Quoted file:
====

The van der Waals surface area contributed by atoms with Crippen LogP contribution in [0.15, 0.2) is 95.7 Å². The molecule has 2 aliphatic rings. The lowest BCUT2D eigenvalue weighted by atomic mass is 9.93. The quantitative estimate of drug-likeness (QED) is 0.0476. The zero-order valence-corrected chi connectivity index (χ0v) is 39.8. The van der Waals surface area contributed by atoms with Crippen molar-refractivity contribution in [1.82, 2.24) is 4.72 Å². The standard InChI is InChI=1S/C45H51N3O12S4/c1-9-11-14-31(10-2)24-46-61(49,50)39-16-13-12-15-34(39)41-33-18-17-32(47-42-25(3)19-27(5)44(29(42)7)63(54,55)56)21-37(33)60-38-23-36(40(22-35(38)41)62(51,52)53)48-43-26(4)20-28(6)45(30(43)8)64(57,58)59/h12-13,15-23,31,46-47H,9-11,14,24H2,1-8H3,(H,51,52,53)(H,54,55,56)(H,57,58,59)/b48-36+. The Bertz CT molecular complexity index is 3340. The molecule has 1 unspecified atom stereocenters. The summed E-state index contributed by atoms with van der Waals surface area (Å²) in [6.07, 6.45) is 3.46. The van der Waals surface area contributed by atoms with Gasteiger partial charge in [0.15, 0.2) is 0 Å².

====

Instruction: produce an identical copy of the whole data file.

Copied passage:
The van der Waals surface area contributed by atoms with Crippen LogP contribution in [0.15, 0.2) is 95.7 Å². The molecule has 2 aliphatic rings. The lowest BCUT2D eigenvalue weighted by atomic mass is 9.93. The quantitative estimate of drug-likeness (QED) is 0.0476. The zero-order valence-corrected chi connectivity index (χ0v) is 39.8. The van der Waals surface area contributed by atoms with Crippen molar-refractivity contribution in [1.82, 2.24) is 4.72 Å². The standard InChI is InChI=1S/C45H51N3O12S4/c1-9-11-14-31(10-2)24-46-61(49,50)39-16-13-12-15-34(39)41-33-18-17-32(47-42-25(3)19-27(5)44(29(42)7)63(54,55)56)21-37(33)60-38-23-36(40(22-35(38)41)62(51,52)53)48-43-26(4)20-28(6)45(30(43)8)64(57,58)59/h12-13,15-23,31,46-47H,9-11,14,24H2,1-8H3,(H,51,52,53)(H,54,55,56)(H,57,58,59)/b48-36+. The Bertz CT molecular complexity index is 3340. The molecule has 1 unspecified atom stereocenters. The summed E-state index contributed by atoms with van der Waals surface area (Å²) in [6.07, 6.45) is 3.46. The van der Waals surface area contributed by atoms with Gasteiger partial charge in [0.15, 0.2) is 0 Å².